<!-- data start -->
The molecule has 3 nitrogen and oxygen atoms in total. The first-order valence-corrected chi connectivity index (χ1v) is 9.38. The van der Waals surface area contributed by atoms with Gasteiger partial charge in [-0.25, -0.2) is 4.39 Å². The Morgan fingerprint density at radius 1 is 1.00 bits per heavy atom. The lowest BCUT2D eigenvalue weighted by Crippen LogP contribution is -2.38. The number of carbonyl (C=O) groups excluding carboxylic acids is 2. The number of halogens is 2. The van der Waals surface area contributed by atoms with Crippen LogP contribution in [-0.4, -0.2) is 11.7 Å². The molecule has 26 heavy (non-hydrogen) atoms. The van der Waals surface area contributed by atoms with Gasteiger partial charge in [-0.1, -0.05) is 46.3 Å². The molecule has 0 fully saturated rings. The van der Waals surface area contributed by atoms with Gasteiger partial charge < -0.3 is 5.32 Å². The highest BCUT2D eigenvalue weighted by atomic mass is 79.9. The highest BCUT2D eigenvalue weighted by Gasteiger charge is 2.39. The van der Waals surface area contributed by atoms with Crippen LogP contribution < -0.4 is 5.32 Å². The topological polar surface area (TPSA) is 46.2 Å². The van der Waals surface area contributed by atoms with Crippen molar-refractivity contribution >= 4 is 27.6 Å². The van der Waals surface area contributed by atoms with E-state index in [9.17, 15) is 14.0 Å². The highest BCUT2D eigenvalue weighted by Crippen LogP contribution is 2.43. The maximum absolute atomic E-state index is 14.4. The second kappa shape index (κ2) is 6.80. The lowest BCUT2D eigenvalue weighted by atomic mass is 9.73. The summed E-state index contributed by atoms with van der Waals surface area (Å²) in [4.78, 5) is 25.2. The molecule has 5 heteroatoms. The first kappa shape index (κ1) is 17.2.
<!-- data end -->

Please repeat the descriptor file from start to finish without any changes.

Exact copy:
The molecule has 3 nitrogen and oxygen atoms in total. The first-order valence-corrected chi connectivity index (χ1v) is 9.38. The van der Waals surface area contributed by atoms with Gasteiger partial charge in [-0.25, -0.2) is 4.39 Å². The Morgan fingerprint density at radius 1 is 1.00 bits per heavy atom. The lowest BCUT2D eigenvalue weighted by Crippen LogP contribution is -2.38. The number of carbonyl (C=O) groups excluding carboxylic acids is 2. The number of halogens is 2. The van der Waals surface area contributed by atoms with Crippen LogP contribution in [-0.4, -0.2) is 11.7 Å². The molecule has 26 heavy (non-hydrogen) atoms. The van der Waals surface area contributed by atoms with Gasteiger partial charge in [-0.1, -0.05) is 46.3 Å². The molecule has 0 fully saturated rings. The van der Waals surface area contributed by atoms with Gasteiger partial charge < -0.3 is 5.32 Å². The highest BCUT2D eigenvalue weighted by atomic mass is 79.9. The highest BCUT2D eigenvalue weighted by Gasteiger charge is 2.39. The van der Waals surface area contributed by atoms with Crippen LogP contribution < -0.4 is 5.32 Å². The topological polar surface area (TPSA) is 46.2 Å². The van der Waals surface area contributed by atoms with Crippen molar-refractivity contribution >= 4 is 27.6 Å². The van der Waals surface area contributed by atoms with E-state index in [9.17, 15) is 14.0 Å². The highest BCUT2D eigenvalue weighted by Crippen LogP contribution is 2.43. The maximum absolute atomic E-state index is 14.4. The second kappa shape index (κ2) is 6.80. The lowest BCUT2D eigenvalue weighted by atomic mass is 9.73. The summed E-state index contributed by atoms with van der Waals surface area (Å²) in [4.78, 5) is 25.2. The molecule has 5 heteroatoms. The first kappa shape index (κ1) is 17.2.